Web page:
Hous­ing scheme wins over in­vestors

The Na­tional Rental Af­ford­abil­ity Scheme is not only pro­vid­ing hous­ing but also prov­ing at­trac­tive for mum and dad in­vestors, writes Prop­erty ed­i­tor Michelle Hele

The Courier-Mail - Property - - INFOCUS -

IT MAY have had a shaky start and a black­list dis­cour­ag­ing banks from lend­ing money for its prop­er­ties caused some angst late last year, but the Na­tional Rental Af­ford­abil­ity Scheme ( NRAS) ap­pears to have weath­ered the storms and found trac­tion for res­i­den­tial in­vest­ment.

Ac­cord­ing to the lat­est fig­ures, Ca­bool­ture has the high­est num­ber of NRAS in­cen­tives al­lo­cated so far, with 105 prop­er­ties.

In terms of re­served al­lo­ca­tions (when de­vel­op­ers have ap­plied for al­lo­ca­tions in the scheme but they have not yet been built) Cherm­side tops the list with 380 al­lo­ca­tions re­served as at Jan­uary.

Un­der the NRAS pro­gram, in­vestors get tax in­cen­tives for rent­ing out prop­er­ties at 20 per cent be­low mar­ket value.

El­i­gi­bil­ity to rent the prop­er­ties is based on in­come.

An­a­lyst Diana Howes of Res­o­lu­tion Re­search says while she was sure some NRAS prop­er­ties had been on­sold, there had not been enough trans­ac­tions to date to de­ter­mine whether the scheme added cap­i­tal value to the prop­er­ties.

But she be­lieves anec­do­tally, it would be an in-de­mand as­set as NRAS has been shown to pro­vide su­pe­rior guar­an­teed re­turns.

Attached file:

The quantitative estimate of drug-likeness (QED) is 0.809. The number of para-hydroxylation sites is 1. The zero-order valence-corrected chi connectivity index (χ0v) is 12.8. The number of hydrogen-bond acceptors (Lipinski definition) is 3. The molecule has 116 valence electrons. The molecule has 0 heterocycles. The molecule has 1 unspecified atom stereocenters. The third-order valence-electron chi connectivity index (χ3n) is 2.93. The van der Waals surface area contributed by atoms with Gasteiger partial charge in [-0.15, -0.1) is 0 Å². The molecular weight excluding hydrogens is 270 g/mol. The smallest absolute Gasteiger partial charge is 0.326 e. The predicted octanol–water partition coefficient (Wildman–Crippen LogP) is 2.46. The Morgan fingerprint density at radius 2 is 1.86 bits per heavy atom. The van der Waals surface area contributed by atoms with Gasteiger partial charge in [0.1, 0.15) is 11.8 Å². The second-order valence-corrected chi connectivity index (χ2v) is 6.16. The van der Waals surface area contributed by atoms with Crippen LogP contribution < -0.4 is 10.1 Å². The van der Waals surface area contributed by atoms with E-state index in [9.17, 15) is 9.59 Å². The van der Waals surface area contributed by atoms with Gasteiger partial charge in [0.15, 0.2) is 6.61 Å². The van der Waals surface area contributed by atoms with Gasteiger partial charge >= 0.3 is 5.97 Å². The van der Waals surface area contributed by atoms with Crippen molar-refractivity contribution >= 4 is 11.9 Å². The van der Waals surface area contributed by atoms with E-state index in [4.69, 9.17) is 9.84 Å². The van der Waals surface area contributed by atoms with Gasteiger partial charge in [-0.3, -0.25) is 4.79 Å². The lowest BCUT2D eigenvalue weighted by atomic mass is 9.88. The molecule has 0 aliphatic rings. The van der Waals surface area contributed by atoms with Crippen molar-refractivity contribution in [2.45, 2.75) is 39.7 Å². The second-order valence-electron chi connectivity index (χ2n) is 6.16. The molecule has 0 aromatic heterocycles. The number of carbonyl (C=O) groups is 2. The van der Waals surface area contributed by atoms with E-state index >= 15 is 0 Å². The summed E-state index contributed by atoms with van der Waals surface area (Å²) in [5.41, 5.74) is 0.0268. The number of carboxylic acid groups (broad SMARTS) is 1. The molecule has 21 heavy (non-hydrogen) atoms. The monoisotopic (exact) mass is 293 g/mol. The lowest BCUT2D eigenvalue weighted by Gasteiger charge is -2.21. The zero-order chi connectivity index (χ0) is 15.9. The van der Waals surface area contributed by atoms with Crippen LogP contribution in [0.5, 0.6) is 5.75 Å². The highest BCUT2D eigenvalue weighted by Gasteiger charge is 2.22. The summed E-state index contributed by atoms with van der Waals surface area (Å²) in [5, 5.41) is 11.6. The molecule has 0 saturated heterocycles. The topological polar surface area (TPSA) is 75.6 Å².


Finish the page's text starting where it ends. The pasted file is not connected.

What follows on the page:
She says it is not a sim­ple fi­nan­cial model, but there has been strong ev­i­dence of up­take over the past six to seven months.

‘‘It is ba­si­cally cash flow pos­i­tive from day one and year one. It is prob­a­bly as bul­let proof as it gets,’’ she says.

Howes says the Gov­ern­ment has an agenda of pro­vid­ing af­ford­able hous­ing for peo­ple and this was a way to make it hap­pen.

She says it is not so­cial hous­ing, but a com­mer­cial earn­ing ve­hi­cle.

‘‘In Queens­land, we have es­ti­mated that there are 94,400 key work­ers who qual­ify for NRAS, 76,000 stu­dents and then, within greater Bris­bane, 170,500 peo­ple have an im­me­di­ate need for af­ford­able hous­ing op­tions,’’ she says.

‘‘It is a more cau­tious in­vestor who is look­ing for a long-term rental yield (who are at­tracted to NRAS).

She says she would like to see an ex­ten­sion of the scheme.

An­drew Scriven of Col­liers In­ter­na­tional says de­mand has been strong for NRAS prop­er­ties which they have been in­volved with.

Col­liers In­ter­na­tional re­cently re­ceived five al­lo­ca­tions on a project and sold them within a week.

Scriven says while orig­i­nally it was thought the prop­er­ties would ap­peal to su­per­an­nu­a­tion funds and big in­vestors, it had proven to be more en­tic­ing for ‘‘ mum and dad’’ in­di­vid­ual in­vestors.

He says the buy-in price was gen­er­ally in the af­ford­able price range be­cause for NRAS prop­er­ties to work in terms of tax breaks, they needed to cost pur­chasers be­tween $300,000 and $450,000.

He reck­ons once it gets to about $500,000 it is not as en­tic­ing.

‘‘It is a fixed amount you get as a tax credit. A higher pur­chase price re­ally doesn’t work,’’ he says.

Re­ports so far from some in­vestors is that they are see­ing re­turns of po­ten­tially up to 7 per cent.

Ac­cord­ing to Col­liers In­ter­na­tional, rental yields in Bris­bane are high for apart­ments. Bris­bane yields are cur­rently about 5.6 per cent – the high­est of cap­i­tal city mar­kets.

It also found af­ford­abil­ity was at its high­est lev­els since the De­cem­ber 2009 quar­ter, with Bris­bane be­com­ing more af­ford­able than Ade­laide.

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